27 I now turn to the Wife’s application for maintenance of the Child. Of relevance is s 127(2) read with s 70(1) of the Women’s Charter. Section 70 imposes a duty to maintain a child accepted as a member of the family in the following circumstances:
70. – (1) Where a person has accepted a child who is not his child as a member of his family, it shall be his duty to maintain that child while he remains a child, so far as the father or the mother of the child fails to do so, and the court may make such orders as may be necessary to ensure the welfare of the child.
(2) The duty imposed by subsection (1) shall cease if the child is taken away by his father or mother.
28 The Husband argued that he was under no duty to maintain the Child under s 68 of the Women’s Charter since he was not the biological father, and the Wife had accepted the scientific evidence. Furthermore, he was under no duty to maintain the Child under s 70(1) as he did not accept the Child as a member of his family. In other words, he could not have accepted the Child as a member of his family prior to the DNA test results as he had never applied his mind to the matter of his paternity. There was no question of him “simply changing his mind”, as there was previously no conscious decision in accepting the responsibility of bringing up another man’s child (as was the case in EB v EC
The basis of a parent’s duty lies, if one likes, in the decision to be a parent in the first place. The basis under section 70(1) [for a non-parent’s duty to maintain a child accepted as a member of the family], though, is the person voluntarily assuming this responsibility when he or she had a real choice whether to do so. By accepting the child as a member of his or her family, he or she has represented to the child that he or she accepts the duty of maintenance of the child. If the child’s [biological] parents fail in it, the courts may enforce the responsibility which the adult had assumed. [Emphasis added]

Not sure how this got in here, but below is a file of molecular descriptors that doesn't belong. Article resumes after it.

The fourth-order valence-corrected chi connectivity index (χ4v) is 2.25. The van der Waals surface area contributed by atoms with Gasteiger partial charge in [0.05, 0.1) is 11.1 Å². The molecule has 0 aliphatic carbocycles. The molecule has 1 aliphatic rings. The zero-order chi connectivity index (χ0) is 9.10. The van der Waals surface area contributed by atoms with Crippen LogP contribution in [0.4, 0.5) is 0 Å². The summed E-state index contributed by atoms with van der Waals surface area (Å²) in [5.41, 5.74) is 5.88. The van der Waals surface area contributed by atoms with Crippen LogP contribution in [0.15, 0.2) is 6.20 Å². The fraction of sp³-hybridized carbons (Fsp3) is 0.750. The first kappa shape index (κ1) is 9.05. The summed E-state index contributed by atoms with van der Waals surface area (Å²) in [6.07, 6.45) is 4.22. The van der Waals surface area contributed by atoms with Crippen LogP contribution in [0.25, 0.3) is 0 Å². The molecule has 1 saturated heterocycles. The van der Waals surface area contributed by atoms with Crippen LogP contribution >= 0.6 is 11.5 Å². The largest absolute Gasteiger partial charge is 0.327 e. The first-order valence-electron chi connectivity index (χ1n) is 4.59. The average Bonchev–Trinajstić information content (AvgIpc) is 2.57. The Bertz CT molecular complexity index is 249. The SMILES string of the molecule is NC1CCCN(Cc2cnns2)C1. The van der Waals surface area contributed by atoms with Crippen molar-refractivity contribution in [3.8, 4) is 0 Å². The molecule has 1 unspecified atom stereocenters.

Woo J stated at  that “once a person has accepted a child as a member of his family and hence has accepted the responsibility under s 70(1), he cannot abandon the responsibility simply by changing his mind”.
30 Ms Loh’s submitted that after the Husband became aware of the Child’s paternity, he declined responsibility to maintain the Child. I did not agree with Ms Loh’s characterisation of the issue. Notably, it was only after the DNA test results that a fact arose to enable the Husband to exclude the operation of s 68 of the Women’s Charter and to confine the issue to 70(1). As Woo J stated in EB v EC at , the definition of “child of the marriage” in s 92 applies to Part X and not Part VIII of the Women’s Charter. The question then was whether the Husband had treated the Child as a member of his family after he found out that he was not the biological father. Section 70(1) has none of the time stipulations found in s 92. I found, on the evidence, that after the DNA tests results, the Husband still openly accepted the Child as a member of his family. From the Husband’s affidavits filed in 2007, even as divorce proceedings were under way, the Wife spent most of her time in Malaysia, leaving the Husband at home to look after the Child. To his credit, the Husband continued to nurture and care for the Child as before. The Wife did not dispute the Husband’s devotion to the Child before and after the release of the DNA test results.